Before Sunrise Review

Before Sunrise
Two travellers meet on a train in Europe as they about to begin their journeys home. They decide to spend their last 24 hours together talking about life and love.

by Caroline Westbrook |
Published on
Release Date:

20 Apr 1995

Running Time:

101 minutes



Original Title:

Before Sunrise

When was the last time you saw a leading man ask his onscreen love interest what she might begin to hate about him, were they to stay together? Probably never, actually — unless you happen to have seen Before Sunrise, an overlooked-at-the-cinema but utterly charming blend of romance and realism that breathes new life into the genre.

          Two strangers, Jesse, and Celine, meet on a train bound for Vienna: he is heading for Austrian turf to fly back to the States; she is on the way home to Paris, a plan disrupted when Jesse successfully charms her off the train. The pair proceed to spend the entire night wandering around the Austrian capital, sharing cerebrally charged anecdotes and gradually falling in love. And as the sun comes up and the time for them to go their separate ways grows ever closer, the possibility of them ever seeing each other again becomes steadily more remote.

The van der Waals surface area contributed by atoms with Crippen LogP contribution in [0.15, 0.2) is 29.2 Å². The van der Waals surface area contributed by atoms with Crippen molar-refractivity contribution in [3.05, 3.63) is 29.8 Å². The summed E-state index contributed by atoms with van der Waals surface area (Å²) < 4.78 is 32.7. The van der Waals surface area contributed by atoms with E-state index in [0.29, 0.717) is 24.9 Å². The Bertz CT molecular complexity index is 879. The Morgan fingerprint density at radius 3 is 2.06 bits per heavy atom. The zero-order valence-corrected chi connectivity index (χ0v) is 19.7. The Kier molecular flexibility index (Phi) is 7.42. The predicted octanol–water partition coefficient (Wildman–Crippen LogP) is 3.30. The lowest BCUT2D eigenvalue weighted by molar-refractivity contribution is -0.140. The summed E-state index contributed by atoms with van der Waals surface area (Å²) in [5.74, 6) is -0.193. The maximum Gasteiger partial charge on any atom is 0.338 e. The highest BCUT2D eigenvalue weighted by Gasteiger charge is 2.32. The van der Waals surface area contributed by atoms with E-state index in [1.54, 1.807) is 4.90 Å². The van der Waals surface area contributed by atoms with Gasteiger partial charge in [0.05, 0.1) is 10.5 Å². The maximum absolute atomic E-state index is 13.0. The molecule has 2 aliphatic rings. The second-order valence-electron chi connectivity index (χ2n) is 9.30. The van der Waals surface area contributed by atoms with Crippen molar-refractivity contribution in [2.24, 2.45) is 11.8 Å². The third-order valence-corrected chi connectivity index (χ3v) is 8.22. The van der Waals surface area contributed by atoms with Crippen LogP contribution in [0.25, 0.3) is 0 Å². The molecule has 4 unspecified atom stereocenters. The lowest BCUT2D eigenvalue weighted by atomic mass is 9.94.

Director Richard Linklater earned his hip-directorial stripes with Slacker and Dazed And Confused, but with this intelligent, witty and poignant tale he really comes of age, replacing romantic stereotypes with fleshed-out, believable characters and giving Delpy the kind of sassy, spirited role that most actresses can only dream of. The glamour effect, too, is played down, focusing on the glorious Austrian scenery instead, and at times even slipping into fly-on-the-wall documentary mode.

          But what really transforms what is fundamentally two people walking the streets nattering into something utterly irresistible is a script that crackles with wit and wisdom, that allows the pair to weigh up the pros and cons of prolonged coupledom instead of drenching them in hearts and flowers sentiment. Just five minutes of screen time in the company of Hawke and Delpy provides more insight into relationships than a dozen romantic comedies could ever muster up between them. A rare treat indeed.

Too intelligent to be soppy and too damn good to be ignored. While the loose, talkative style may not settle well with those of a more wham-bam persuasion, this most natural of love stories succeeds in feeding the noggin as well as warming the cockles.
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